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|Richard Fowell I|
|1397 (Jan.)||William Chinting|
|Robert Harry II|
|1397 (Sept.)||William Chinting|
|Robert Harry II|
Seaford had been in use as a port from at least the 11th century. It supplied vessels for Edward II’s wars; and in our period the wool merchants of Lewes and the South Downs regularly made shipments there. Although it was assessed for parliamentary subsidies as a ‘vill’ rather than a borough (that is, at the rate of a fifteenth as opposed to a tenth), in 1332 there had been 32 inhabitants deemed sufficiently wealthy to be taxed, and they were assessed for a total of £5 2s.5d. But because of French raids in 1340, Seaford’s assessment was subsequently reduced to four marks, and in the 1360s the town was barely populated. A major conflagration in about 1375 was followed in Richard II’s early years by further enemy attacks, so that the hard-pressed inhabitants were forced to petition for orders to be sent to the Sussex tax collectors in 1380 and again in 1384 to discharge them from a large part of the subsidies due. Nevertheless, there are signs of a recovery in Seaford’s economy in the 1390s.1
The lordship of Seaford had descended with the barony of Lewes to the Fitzalan earls of Arundel, the ‘manor of Seaford’ being listed among the possessions of Earl Richard (d.1397) and Earl Thomas (d.1415), and the ‘vill’ among those of the latter’s widow. But of perhaps greater significance were the interests of the duke of Lancaster there. True, in the ten years after 1383 John of Gaunt received rents of assize of no more than £1 9s.7d. annually from Seaford, but in 1393 his officers introduced a new rent-roll, raising the sum due initially to £1 18s.11d. and then, four years later, to £2 7s.3d. It may be that Seaford had grown more populous since the disasters of the 1370s, or else that the duke’s ministers were improving efficiency in the collection of his dues. In addition, John of Gaunt was entitled to perquisites of the local courts, ranging from 18s.2d. to £2 3s.7d. a year, and also, from 1393, to payments for anchorage, although these levies never amounted to more than half a mark. The local official responsible for accounting to the duchy was sometimes called portreeve and sometimes bailiff down to 1384, consistently portreeve from then until 1393, and always bailiff thereafter. Court rolls of the period 1409-17 (when (Sir) John Pelham* was in possession of the duchy estates in Sussex) show the bailiff making presentments at views of frankpledge held twice yearly (in October or November and April or May), and 12 jurors (a different group at each court) taking oath as to the truth of the charges. The bailiff was elected in the autumn court, generally after a single nomination had been put forward, although in October 1416 two men were nominated from whom one was chosen, presumably by all the assembled burgesses.2 This system bore similarities to the government of Hastings, with which one of the Cinque Ports Seaford had long been informally associated. In the 1440s it would be asserted that Seaford was even a member of the Ports ‘where the King’s writ runneth not’, and in 1460 it sent its bailiff to the Brodhull. However, it was not until the time of Seaford’s incorporation in 1544 that the association was made formal.3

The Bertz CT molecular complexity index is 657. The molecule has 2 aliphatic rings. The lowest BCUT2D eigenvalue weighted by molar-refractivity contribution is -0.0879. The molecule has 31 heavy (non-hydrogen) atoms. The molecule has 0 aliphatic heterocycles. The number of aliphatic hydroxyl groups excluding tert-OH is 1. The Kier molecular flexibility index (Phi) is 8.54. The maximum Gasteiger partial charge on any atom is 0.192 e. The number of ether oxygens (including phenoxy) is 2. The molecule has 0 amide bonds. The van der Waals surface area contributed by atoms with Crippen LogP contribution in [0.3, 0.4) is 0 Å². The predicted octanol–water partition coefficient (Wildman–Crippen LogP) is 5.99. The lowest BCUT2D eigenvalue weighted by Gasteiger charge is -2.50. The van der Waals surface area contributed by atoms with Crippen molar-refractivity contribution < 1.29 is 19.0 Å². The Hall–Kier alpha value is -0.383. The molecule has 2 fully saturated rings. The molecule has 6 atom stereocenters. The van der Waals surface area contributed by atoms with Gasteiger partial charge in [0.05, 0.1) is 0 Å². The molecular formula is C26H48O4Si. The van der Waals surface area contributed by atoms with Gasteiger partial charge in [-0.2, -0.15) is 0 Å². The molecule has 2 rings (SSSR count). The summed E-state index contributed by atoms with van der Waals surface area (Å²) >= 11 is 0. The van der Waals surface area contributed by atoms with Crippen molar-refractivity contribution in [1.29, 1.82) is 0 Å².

Seaford had sent Members to five of the Parliaments summoned between 1298 and 1325, did so again, after a long gap, in 1369 and 1371, but then held no further elections until 1395. After 1399 it was not to be represented until 1641, being then restored by order of the Commons in the Long Parliament. The reasons why returns should have been made to the four consecutive Parliaments of 1395 to 1399 are not readily apparent. Certainly, the period lacked coherence in terms of the Fitzalan interest there, for Richard, earl of Arundel, was condemned for treason and executed at the beginning of the third of these assemblies (September 1397), and his heir, Thomas, had yet to be restored to his estates when the fourth was summoned. Perhaps the influence of officials of the duchy of Lancaster had something to do with it, although none of the four men elected to those Parliaments had any recorded connexion with the duchy, save that Richard Fowell I had once served as duchy bailiff of Seaford (several years before his election), and John Hogg may have held the same office (even earlier). All of those chosen (William Chinting, who sat in all four Parliaments, Robert Harry II, his colleague in two of them, Fowell and Hogg) lived in Seaford itself, and most likely all were merchants on a small scale, although the evidence is lacking.
Author: L. S. Woodger
- 1. Suss. Rec. Soc. x. 316; Suss. Arch. Colls. vii. 73-87; xvii. 141-7; CCR, 1377-81, p. 387; 1381-5, p. 432; DL 29/441/7086, 7088-9.
- 2. CIMisc. vi. 368; vii. 213; C138/23/54; CCR, 1385-9, pp. 222-3; DL29/441/7086-7103, 442/7106, 7108, 7109; DL30/127/1898.
- 3. K.M.E. Murray, Const. Hist. Cinque Ports, 44, 47-48; White and Black Bks. of Cinque Ports (Kent Rec. Ser. xix), 42; C1/11/475.